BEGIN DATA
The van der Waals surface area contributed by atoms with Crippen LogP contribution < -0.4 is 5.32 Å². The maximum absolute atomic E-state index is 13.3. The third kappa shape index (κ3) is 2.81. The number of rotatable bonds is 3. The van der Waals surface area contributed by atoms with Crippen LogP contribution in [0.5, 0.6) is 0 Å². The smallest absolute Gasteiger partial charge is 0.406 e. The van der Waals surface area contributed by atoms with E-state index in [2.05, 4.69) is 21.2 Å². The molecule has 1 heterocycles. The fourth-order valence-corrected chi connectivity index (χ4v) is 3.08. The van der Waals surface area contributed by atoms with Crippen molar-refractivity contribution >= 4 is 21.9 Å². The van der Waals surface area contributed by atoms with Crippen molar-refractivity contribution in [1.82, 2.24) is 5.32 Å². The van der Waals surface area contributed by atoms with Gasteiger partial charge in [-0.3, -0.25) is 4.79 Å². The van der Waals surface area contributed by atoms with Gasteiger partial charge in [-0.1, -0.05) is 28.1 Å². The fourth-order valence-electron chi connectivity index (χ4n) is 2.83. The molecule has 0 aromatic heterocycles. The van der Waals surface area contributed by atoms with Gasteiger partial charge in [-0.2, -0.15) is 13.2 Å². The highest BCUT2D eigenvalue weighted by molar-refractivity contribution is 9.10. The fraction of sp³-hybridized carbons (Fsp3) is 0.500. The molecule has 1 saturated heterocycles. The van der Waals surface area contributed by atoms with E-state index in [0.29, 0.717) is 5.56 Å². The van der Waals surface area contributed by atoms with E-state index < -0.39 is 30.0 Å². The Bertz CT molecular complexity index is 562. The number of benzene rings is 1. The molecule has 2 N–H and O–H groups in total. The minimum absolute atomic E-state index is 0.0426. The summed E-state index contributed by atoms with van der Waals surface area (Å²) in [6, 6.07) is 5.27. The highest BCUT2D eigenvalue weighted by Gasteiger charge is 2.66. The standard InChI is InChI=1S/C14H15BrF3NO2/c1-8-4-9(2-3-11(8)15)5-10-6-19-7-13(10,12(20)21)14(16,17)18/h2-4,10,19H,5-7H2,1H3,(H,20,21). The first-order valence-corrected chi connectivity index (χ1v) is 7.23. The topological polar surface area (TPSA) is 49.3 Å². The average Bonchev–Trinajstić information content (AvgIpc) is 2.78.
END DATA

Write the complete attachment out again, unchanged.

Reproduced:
The van der Waals surface area contributed by atoms with Crippen LogP contribution < -0.4 is 5.32 Å². The maximum absolute atomic E-state index is 13.3. The third kappa shape index (κ3) is 2.81. The number of rotatable bonds is 3. The van der Waals surface area contributed by atoms with Crippen LogP contribution in [0.5, 0.6) is 0 Å². The smallest absolute Gasteiger partial charge is 0.406 e. The van der Waals surface area contributed by atoms with E-state index in [2.05, 4.69) is 21.2 Å². The molecule has 1 heterocycles. The fourth-order valence-corrected chi connectivity index (χ4v) is 3.08. The van der Waals surface area contributed by atoms with Crippen molar-refractivity contribution >= 4 is 21.9 Å². The van der Waals surface area contributed by atoms with Crippen molar-refractivity contribution in [1.82, 2.24) is 5.32 Å². The van der Waals surface area contributed by atoms with Gasteiger partial charge in [-0.3, -0.25) is 4.79 Å². The van der Waals surface area contributed by atoms with Gasteiger partial charge in [-0.1, -0.05) is 28.1 Å². The fourth-order valence-electron chi connectivity index (χ4n) is 2.83. The molecule has 0 aromatic heterocycles. The van der Waals surface area contributed by atoms with Gasteiger partial charge in [-0.2, -0.15) is 13.2 Å². The highest BCUT2D eigenvalue weighted by molar-refractivity contribution is 9.10. The fraction of sp³-hybridized carbons (Fsp3) is 0.500. The molecule has 1 saturated heterocycles. The van der Waals surface area contributed by atoms with E-state index in [0.29, 0.717) is 5.56 Å². The van der Waals surface area contributed by atoms with E-state index < -0.39 is 30.0 Å². The Bertz CT molecular complexity index is 562. The number of benzene rings is 1. The molecule has 2 N–H and O–H groups in total. The minimum absolute atomic E-state index is 0.0426. The summed E-state index contributed by atoms with van der Waals surface area (Å²) in [6, 6.07) is 5.27. The highest BCUT2D eigenvalue weighted by Gasteiger charge is 2.66. The standard InChI is InChI=1S/C14H15BrF3NO2/c1-8-4-9(2-3-11(8)15)5-10-6-19-7-13(10,12(20)21)14(16,17)18/h2-4,10,19H,5-7H2,1H3,(H,20,21). The first-order valence-corrected chi connectivity index (χ1v) is 7.23. The topological polar surface area (TPSA) is 49.3 Å². The average Bonchev–Trinajstić information content (AvgIpc) is 2.78.